The fact that a poor, formerly colonized country can meet its citizens’ basic needs, while outperforming the United States on key measures, underscores how inexpensively the United States could follow suit. Cuba’s example could prove instructive to President Obama and his constituents as the United States faces economic collapse. And herein may lie the real motivation of the blockade, and its most significant cost: it keeps people from making such comparisons first-hand. If the only concrete threat the Cuban Revolution poses to the United States these days is the threat of a good example, isn’t it high time we bury the blockade?

This article is reprinted with permission from the author. To see the original version in Dollars and Sense Magazine click on:

*Margot Pepper is the Mexican-born author of Through the Wall: A Year in Havana, a memoir about working in Cuba during the “Special Period.” Her work has appeared in the Utne Reader and Monthly Review and on Z-net, Counterpunch, and elsewhere, and can be found at and at

One thought on “The Costs of the Embargo

  • Thanks for reposting this article. As Margot Pepper says, at some point the embargo began hurting the U.S. just as much as, then moreso, than Cuba. Just think, if G.M. were allowed to sell Chevies to Cuba on generous repayment terms, like the Chinese have done with their buses or refrigerators and countless other consumer products, then Chevies might continue to me manufactured. As it is, they will now most likely be joining the Oldsmobiles, the Nashs, the Plymouths, and the Willys in the antique car museums. Then again, the old models mentioned above were far better than recent Chevies, Fords and Chrystlers, for example, which rarely last beyond seven or eight years before monthly repair costs are greater than new, or even used, monthly car payments.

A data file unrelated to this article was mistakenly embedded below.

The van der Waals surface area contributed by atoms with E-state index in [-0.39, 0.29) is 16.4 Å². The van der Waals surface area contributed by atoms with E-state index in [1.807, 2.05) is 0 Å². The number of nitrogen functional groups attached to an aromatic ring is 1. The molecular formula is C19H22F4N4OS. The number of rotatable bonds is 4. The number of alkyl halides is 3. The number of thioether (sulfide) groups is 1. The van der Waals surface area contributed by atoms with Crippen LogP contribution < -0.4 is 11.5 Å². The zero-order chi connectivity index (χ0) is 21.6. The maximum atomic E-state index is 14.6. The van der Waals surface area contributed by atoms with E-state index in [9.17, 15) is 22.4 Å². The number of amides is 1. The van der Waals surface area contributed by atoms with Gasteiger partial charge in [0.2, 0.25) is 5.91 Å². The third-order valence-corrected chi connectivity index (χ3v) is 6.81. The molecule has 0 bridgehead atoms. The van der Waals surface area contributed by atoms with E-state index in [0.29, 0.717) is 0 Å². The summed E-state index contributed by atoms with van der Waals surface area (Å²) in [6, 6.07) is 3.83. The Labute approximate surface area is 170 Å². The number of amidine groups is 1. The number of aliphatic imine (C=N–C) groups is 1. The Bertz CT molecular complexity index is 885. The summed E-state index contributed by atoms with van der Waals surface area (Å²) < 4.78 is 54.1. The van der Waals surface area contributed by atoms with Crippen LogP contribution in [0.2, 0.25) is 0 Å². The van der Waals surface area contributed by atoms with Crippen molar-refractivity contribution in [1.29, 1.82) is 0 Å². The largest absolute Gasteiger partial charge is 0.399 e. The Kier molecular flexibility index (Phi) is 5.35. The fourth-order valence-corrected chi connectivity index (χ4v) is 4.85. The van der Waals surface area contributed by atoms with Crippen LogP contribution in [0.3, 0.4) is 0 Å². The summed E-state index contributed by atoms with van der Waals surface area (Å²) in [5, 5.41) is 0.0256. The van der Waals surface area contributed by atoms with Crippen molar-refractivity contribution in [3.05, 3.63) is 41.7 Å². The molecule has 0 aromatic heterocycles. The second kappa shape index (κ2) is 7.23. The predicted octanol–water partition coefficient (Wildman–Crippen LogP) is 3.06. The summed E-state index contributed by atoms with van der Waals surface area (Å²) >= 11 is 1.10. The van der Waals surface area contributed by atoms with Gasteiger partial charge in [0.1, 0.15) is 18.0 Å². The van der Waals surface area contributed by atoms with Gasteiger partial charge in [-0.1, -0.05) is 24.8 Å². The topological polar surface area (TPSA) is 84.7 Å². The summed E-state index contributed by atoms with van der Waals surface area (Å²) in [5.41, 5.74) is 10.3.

Incidentally, in 2006, I visited a Cuban home I last visited in 1959. The former American owners had long since decampted, having departed in 1961, but their old Crosley refrigerator, circa the 1950’s, was still whirrring away. On my last visit, a year ago, the Cuban family now living there, who have become my friends, had replaced it with a new Chinese Haier. Besides foodstuffs and sophisticated weapons systems, the U.S. manufactures precious little these days, at least compared to the three decades following World War II. Hence, another reason why the effect of the embargo deminishes with each passing year.